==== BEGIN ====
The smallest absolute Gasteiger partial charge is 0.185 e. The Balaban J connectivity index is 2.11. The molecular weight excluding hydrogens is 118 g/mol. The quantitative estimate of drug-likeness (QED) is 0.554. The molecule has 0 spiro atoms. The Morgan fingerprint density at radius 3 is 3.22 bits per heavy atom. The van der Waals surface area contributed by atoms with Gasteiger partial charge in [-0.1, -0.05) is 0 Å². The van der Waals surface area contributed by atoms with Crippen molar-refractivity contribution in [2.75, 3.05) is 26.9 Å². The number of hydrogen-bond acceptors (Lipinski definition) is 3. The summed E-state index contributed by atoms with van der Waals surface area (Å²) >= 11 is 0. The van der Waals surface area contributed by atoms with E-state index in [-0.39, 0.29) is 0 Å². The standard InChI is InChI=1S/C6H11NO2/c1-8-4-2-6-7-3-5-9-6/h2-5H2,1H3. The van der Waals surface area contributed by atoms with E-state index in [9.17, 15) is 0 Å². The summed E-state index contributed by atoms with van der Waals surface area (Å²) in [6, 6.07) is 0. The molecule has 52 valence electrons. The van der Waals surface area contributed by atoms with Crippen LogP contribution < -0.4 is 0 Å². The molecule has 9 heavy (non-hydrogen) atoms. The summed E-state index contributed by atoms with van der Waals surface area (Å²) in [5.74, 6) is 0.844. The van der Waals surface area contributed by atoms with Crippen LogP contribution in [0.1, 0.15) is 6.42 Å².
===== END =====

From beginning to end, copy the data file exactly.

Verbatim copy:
The smallest absolute Gasteiger partial charge is 0.185 e. The Balaban J connectivity index is 2.11. The molecular weight excluding hydrogens is 118 g/mol. The quantitative estimate of drug-likeness (QED) is 0.554. The molecule has 0 spiro atoms. The Morgan fingerprint density at radius 3 is 3.22 bits per heavy atom. The van der Waals surface area contributed by atoms with Gasteiger partial charge in [-0.1, -0.05) is 0 Å². The van der Waals surface area contributed by atoms with Crippen molar-refractivity contribution in [2.75, 3.05) is 26.9 Å². The number of hydrogen-bond acceptors (Lipinski definition) is 3. The summed E-state index contributed by atoms with van der Waals surface area (Å²) >= 11 is 0. The van der Waals surface area contributed by atoms with E-state index in [-0.39, 0.29) is 0 Å². The standard InChI is InChI=1S/C6H11NO2/c1-8-4-2-6-7-3-5-9-6/h2-5H2,1H3. The van der Waals surface area contributed by atoms with E-state index in [9.17, 15) is 0 Å². The summed E-state index contributed by atoms with van der Waals surface area (Å²) in [6, 6.07) is 0. The molecule has 52 valence electrons. The van der Waals surface area contributed by atoms with Crippen LogP contribution < -0.4 is 0 Å². The molecule has 9 heavy (non-hydrogen) atoms. The summed E-state index contributed by atoms with van der Waals surface area (Å²) in [5.74, 6) is 0.844. The van der Waals surface area contributed by atoms with Crippen LogP contribution in [0.1, 0.15) is 6.42 Å².